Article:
Sure Electronics LED

After spending a bunch of time playing around with high output surface mount leds from lumex, designing a board and running tests etc…  I stumbled on this interesting led module being sold on ebay by a seller named Sure Electronics.  I’ve gotten stuff from them before, usually turns out good, and this was all told 10.00 dollars or so shipped.  It looked like it came with a control board, and from looking at the photos, it appeared to be a bog standard, PIC micro, so…  What the heck, worth a play…

Ordering stuff from China is kind of fun, you place your order and then just forget about it, one day a package shows up and, surprise, you say to yourself “Hello, whats this???, Did I order something???”  Then you open it up and hopefully remember.

The module looked pretty good out of the box, coated circuit board, seemed high quality, LEDs were soldered on by hand or so it looked and some other components as well.  There is obvious flux residue around these but still, not a bad board.  I had to bring my own 12 volt supply to the party but the module fired up and worked.  You get 2 each red, blue, green and white 1 watt LEDs.  All the step down chips, inductors and support components to drive them at a high voltage with some efficiency.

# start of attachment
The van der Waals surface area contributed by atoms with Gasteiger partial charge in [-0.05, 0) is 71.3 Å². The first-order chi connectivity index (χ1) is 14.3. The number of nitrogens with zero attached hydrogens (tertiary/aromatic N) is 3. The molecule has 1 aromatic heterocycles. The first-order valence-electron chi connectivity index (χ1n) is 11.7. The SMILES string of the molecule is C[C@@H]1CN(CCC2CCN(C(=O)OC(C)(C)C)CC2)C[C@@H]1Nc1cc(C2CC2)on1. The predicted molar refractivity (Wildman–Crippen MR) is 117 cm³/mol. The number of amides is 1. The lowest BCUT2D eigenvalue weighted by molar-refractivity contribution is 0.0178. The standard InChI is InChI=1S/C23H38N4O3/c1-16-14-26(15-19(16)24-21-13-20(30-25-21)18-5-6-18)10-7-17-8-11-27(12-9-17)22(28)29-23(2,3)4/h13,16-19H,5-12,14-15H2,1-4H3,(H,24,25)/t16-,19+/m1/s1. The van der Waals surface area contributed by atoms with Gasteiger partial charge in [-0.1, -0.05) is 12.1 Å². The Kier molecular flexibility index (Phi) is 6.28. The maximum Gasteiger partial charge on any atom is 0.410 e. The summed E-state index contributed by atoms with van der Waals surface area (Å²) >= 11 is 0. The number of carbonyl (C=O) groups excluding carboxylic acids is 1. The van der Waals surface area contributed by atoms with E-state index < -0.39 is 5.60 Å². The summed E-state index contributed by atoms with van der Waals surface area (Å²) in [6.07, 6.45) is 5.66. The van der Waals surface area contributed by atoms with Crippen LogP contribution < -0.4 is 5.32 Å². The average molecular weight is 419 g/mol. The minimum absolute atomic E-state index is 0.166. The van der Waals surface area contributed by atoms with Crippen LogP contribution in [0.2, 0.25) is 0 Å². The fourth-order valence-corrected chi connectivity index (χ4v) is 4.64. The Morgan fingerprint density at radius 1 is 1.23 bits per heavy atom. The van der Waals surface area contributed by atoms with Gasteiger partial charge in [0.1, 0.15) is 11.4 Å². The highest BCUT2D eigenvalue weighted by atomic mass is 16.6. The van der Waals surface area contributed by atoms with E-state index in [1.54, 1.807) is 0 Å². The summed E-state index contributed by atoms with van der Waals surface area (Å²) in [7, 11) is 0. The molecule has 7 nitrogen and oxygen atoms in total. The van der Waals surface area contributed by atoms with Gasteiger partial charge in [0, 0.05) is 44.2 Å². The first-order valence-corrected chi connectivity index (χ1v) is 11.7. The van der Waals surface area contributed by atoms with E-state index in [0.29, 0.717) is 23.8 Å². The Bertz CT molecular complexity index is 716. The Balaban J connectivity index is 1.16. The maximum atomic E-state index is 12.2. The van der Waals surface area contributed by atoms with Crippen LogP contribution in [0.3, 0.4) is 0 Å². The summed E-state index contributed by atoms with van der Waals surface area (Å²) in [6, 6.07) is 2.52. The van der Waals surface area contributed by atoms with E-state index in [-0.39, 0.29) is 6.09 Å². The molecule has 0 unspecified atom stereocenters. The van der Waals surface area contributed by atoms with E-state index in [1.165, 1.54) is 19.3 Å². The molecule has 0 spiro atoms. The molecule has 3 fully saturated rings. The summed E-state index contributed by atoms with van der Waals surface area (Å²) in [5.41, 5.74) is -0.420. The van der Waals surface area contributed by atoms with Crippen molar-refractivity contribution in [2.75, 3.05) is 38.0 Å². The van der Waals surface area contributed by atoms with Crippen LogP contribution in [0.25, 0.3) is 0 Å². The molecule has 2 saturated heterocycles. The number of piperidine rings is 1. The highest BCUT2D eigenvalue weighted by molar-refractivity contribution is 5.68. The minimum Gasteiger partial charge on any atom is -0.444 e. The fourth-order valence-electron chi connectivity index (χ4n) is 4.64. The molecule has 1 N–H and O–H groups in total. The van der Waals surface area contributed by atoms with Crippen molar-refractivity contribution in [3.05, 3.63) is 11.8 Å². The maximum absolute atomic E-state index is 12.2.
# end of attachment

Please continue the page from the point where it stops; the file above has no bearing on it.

You also get a controller board that features a 28 pin PIC16F722 with 3 ports broken out to holes for headers and even the programming pins are brought out to another row of holes where you can easily solder on a header and hook up a PicKit2 programmer. Ten minutes or so with the soldering iron and I had it wired up to the programmer.

Some time with a volt meter revealed that the LEDs were wired back to the PIC through an 74HC08 AND gate, essentially one side of all the and gates are common and go to a PWM pin.  The other side of each AND gate goes to an individual pin on the PIC.  Essentially the way the board is set up you can turn each set of two LEDs on individually and you can dim the whole module.

After some modification my RGB color wheel subroutine was going and I was able to to switch colors by number.  Basically its a PWM routine that divides the standard RGB color wheel into 255 pieces, so it works with 8 bit numbers.  Then in code all you have to do is give it a number between 0 and 255 an it will do the correct PWM to give you that color from the display.  It took me a while to figure this out, but I have it down to a pretty nice little routine now, and use it with all my RGB stuff.

Here is a drawing of what I reverse engineered from the board.  Unfortunately as of this writing I don’t think these are available anymore.

and…  a couple of more shots of it lighting up the bench…


After a long while I managed to get it all boxed up 😉  Its mounted in a small CNC’d box with a slider on the side to change the color.  A friend is going to use it in photography to color shadows on small scenes.

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